Compulsory Living Wage would cost London businesses £612m

Posted Posted by in News   shareShare2014
Nov
19

living-w
This yearly wage bill is equivalent to 32k hospitality jobs in the Capital
Use small business tax cuts to boost wages without the need for sackings

Making the London Living Wage compulsory would cost London’s businesses £611.8m every year, the equivalent of 32,287 jobs in the hospitality sector.¹

GLA Conservative Tony Arbour, who calculated the figures, is calling for wages to be raised through business rate relief for smaller firms and VAT cuts in the hospitality sector.

GLA Conservative Assembly Member, Tony Arbour, said:

“We need to think practically about how get more Londoners on the Living Wage. It’s an ideal win-win situation for business, employees and the public purse. It puts more cash into people’s pockets and improves working conditions. But forcing firms to sign up to this, especially start-ups and small businesses – such as B&Bs, restaurants and coffee shops – will only hurt them and may even put them out of business. What we need instead are common-sense measures, such as tax cuts, designed to ease the burden on small business whilst boosting pay for employees. First, we need to give business rates relief to small businesses that sign up to the Living Wage. Next, we need to cut VAT in the hospitality sector. I will work with the Mayor of London and lobby the Government, to make sure pay can be boosted without the need for price hikes or sackings. These tax cuts will pay for themselves through reduced dependency on in-work benefits and increased tax-revenues.”

 

Case Studies

 
Jean-Phillipe Tessier, restaurant owner, Greenwich, said:

"In France, where I come from, there is too much tax and regulation which stifle business owners like myself. That's why I came and invested in the UK. My restaurant has been running for six months and I employ five people on £7 per hour. On busy days, they can easily double this figure in tips. A blanket mandatory London Living Wage would be counter-productive. It just wouldn't work in this industry."

Adrian Fiwak, 19-year old student in Haringey, said:

“I’ll soon be looking for a part-time job in retail when I go to university, and I hope to get about £7 per hour for a customer service job in retail. I don’t think the living wage should become compulsory. I feel it’ll be harder to get a job if everyone is paying £9.15 an hour. It’ll be harder for people like me, who don’t yet have much experience.”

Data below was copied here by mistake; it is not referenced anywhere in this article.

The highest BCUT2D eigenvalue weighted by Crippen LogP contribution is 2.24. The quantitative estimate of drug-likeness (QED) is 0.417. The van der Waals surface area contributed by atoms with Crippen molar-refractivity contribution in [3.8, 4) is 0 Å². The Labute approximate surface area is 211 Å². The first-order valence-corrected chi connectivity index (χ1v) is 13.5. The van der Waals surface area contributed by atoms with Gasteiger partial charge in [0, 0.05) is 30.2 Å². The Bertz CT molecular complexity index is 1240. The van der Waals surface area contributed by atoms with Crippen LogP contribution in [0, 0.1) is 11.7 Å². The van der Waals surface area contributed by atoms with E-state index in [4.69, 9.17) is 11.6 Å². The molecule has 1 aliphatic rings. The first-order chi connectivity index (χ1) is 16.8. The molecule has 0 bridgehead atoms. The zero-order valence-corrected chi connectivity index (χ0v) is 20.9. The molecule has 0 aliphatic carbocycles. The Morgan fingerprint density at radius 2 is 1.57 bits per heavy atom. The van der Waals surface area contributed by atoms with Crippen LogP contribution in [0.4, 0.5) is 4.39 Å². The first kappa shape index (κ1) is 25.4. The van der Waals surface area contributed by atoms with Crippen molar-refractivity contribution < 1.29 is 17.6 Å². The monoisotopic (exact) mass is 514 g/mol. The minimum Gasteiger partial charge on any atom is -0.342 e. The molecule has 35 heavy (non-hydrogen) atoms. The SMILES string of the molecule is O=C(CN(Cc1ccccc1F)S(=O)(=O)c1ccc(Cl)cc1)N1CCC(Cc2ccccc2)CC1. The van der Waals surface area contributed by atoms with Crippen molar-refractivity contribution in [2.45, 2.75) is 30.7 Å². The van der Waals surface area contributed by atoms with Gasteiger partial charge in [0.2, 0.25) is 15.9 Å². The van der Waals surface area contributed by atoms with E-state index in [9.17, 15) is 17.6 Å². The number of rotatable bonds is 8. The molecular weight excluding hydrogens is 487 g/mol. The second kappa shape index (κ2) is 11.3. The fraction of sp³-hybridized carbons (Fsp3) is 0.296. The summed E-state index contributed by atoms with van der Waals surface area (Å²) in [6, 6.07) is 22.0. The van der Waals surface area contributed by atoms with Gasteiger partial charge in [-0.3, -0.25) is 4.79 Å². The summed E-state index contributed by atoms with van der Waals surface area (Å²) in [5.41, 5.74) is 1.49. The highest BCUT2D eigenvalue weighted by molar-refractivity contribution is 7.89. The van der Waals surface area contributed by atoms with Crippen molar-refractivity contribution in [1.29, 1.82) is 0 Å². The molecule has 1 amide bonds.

Augustina, 18, full-time waitress, Greenwich, said:

"I earn £7 per hour and can double this with tips on a good day. Of course I'd like more money to help out with my rent, bills, petrol and other expenses but at the same time I understand why the London Living Wage is not compulsory for good employers like mine. I want to see the kind of job opportunity I have for other people too."

Peter Duggan, Bar owner, Tower Hamlets:

“I employ 8 people and pay them between £6.50 and £8.00 per hour. I value them immensely and want to hold on to them, in order to do that, I know I need to pay them the best I can. I feel terrible that I can’t yet pay them the London Living Wage but frankly if it is made compulsory, it would put me out of business. I would have to cut staff in order to meet the increased wage bill which is unthinkable, as the customer demands great service. And we need people in order to fulfil this. I have to increase sales anyway in order to make a fair living wage for myself. We’ve been going for three years and we’re still constantly on the line. I pay myself £10k a year even though I do six-day weeks. What would help people like me is a VAT cut for the hospitality sector. I pay about £7k a quarter just in VAT, it’s a killer.”

Hakan Gulcelik, Off Licence owner, Tower Hamlets, said:

“I’ve got one person working here, and he’s on £6.79 an hour. It’s tough owning an off licence. I spend over £2k a quarter just on VAT, £420 a month on business rates alone, plus rent and rates on top. I’d pay the London Living Wage tomorrow if I got some relief on my massive tax burdens. But if it becomes compulsory, I know about 20 people in my position who would go under in a flash.”

Tariq Mohammed, 17-year old college student in Haringey, said:

“I’m looking for part-time work. If I get offered a job for £7-£8 per hour in retail tomorrow, I’d take it. I think that’s a fair wage for what the job would require. I get that some employers can’t afford to pay everybody the living wage.”

 

Notes
1. The total cost to the London was calculated by subtracting the current yearly wage bill for those on minimum wage from what the yearly wage bill would be if these same workers were on the Living Wage. According to the Low Pay Commission there are 111,000 minimum wage jobs in London. The National Minimum Wage was calculated at £6.50 and the Living Wage £9.15
2. The cost per job was calculated using figures derived from the ONS Blue Book and Labour Market Statistics. In 2012 (last full year of data), the hospitality sector generated £36.544bn for the economy. There were 1,929,000 people employed by the industry at that time. Thus, £18,950 is required to support one job in this industry, which includes wages, training and other business running costs. (GVA/total jobs)

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